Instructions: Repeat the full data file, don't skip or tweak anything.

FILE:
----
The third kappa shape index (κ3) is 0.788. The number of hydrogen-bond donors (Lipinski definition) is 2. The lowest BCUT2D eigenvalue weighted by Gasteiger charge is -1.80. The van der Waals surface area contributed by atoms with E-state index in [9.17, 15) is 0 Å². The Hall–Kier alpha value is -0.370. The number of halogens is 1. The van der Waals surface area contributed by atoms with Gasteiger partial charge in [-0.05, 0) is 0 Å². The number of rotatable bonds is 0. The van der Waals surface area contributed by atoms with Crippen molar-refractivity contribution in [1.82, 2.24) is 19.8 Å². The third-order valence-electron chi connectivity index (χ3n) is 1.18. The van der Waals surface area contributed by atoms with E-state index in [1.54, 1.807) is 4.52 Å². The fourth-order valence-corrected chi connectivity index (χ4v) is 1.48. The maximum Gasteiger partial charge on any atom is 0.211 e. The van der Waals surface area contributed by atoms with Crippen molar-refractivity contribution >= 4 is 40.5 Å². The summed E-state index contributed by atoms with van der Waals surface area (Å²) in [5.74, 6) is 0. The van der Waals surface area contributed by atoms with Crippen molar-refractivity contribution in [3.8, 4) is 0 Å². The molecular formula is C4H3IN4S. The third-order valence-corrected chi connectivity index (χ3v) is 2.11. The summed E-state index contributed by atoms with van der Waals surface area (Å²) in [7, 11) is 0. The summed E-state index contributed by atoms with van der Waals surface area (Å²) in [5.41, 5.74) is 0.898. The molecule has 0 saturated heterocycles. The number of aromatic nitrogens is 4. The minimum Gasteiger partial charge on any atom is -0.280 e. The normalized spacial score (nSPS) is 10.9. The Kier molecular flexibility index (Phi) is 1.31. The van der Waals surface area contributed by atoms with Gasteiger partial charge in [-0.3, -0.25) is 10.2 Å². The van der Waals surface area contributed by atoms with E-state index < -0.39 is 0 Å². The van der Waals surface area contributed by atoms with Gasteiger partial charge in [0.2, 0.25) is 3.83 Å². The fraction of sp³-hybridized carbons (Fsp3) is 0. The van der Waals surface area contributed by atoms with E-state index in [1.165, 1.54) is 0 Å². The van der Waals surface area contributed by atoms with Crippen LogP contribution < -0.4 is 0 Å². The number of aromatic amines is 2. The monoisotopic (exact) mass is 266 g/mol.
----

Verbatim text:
The third kappa shape index (κ3) is 0.788. The number of hydrogen-bond donors (Lipinski definition) is 2. The lowest BCUT2D eigenvalue weighted by Gasteiger charge is -1.80. The van der Waals surface area contributed by atoms with E-state index in [9.17, 15) is 0 Å². The Hall–Kier alpha value is -0.370. The number of halogens is 1. The van der Waals surface area contributed by atoms with Gasteiger partial charge in [-0.05, 0) is 0 Å². The number of rotatable bonds is 0. The van der Waals surface area contributed by atoms with Crippen molar-refractivity contribution in [1.82, 2.24) is 19.8 Å². The third-order valence-electron chi connectivity index (χ3n) is 1.18. The van der Waals surface area contributed by atoms with E-state index in [1.54, 1.807) is 4.52 Å². The fourth-order valence-corrected chi connectivity index (χ4v) is 1.48. The maximum Gasteiger partial charge on any atom is 0.211 e. The van der Waals surface area contributed by atoms with Crippen molar-refractivity contribution >= 4 is 40.5 Å². The summed E-state index contributed by atoms with van der Waals surface area (Å²) in [5.74, 6) is 0. The van der Waals surface area contributed by atoms with Crippen molar-refractivity contribution in [3.8, 4) is 0 Å². The molecular formula is C4H3IN4S. The third-order valence-corrected chi connectivity index (χ3v) is 2.11. The summed E-state index contributed by atoms with van der Waals surface area (Å²) in [7, 11) is 0. The summed E-state index contributed by atoms with van der Waals surface area (Å²) in [5.41, 5.74) is 0.898. The molecule has 0 saturated heterocycles. The number of aromatic nitrogens is 4. The minimum Gasteiger partial charge on any atom is -0.280 e. The normalized spacial score (nSPS) is 10.9. The Kier molecular flexibility index (Phi) is 1.31. The van der Waals surface area contributed by atoms with Gasteiger partial charge in [-0.3, -0.25) is 10.2 Å². The van der Waals surface area contributed by atoms with E-state index < -0.39 is 0 Å². The van der Waals surface area contributed by atoms with Gasteiger partial charge in [0.2, 0.25) is 3.83 Å². The fraction of sp³-hybridized carbons (Fsp3) is 0. The van der Waals surface area contributed by atoms with E-state index in [1.165, 1.54) is 0 Å². The van der Waals surface area contributed by atoms with Crippen LogP contribution < -0.4 is 0 Å². The number of aromatic amines is 2. The monoisotopic (exact) mass is 266 g/mol.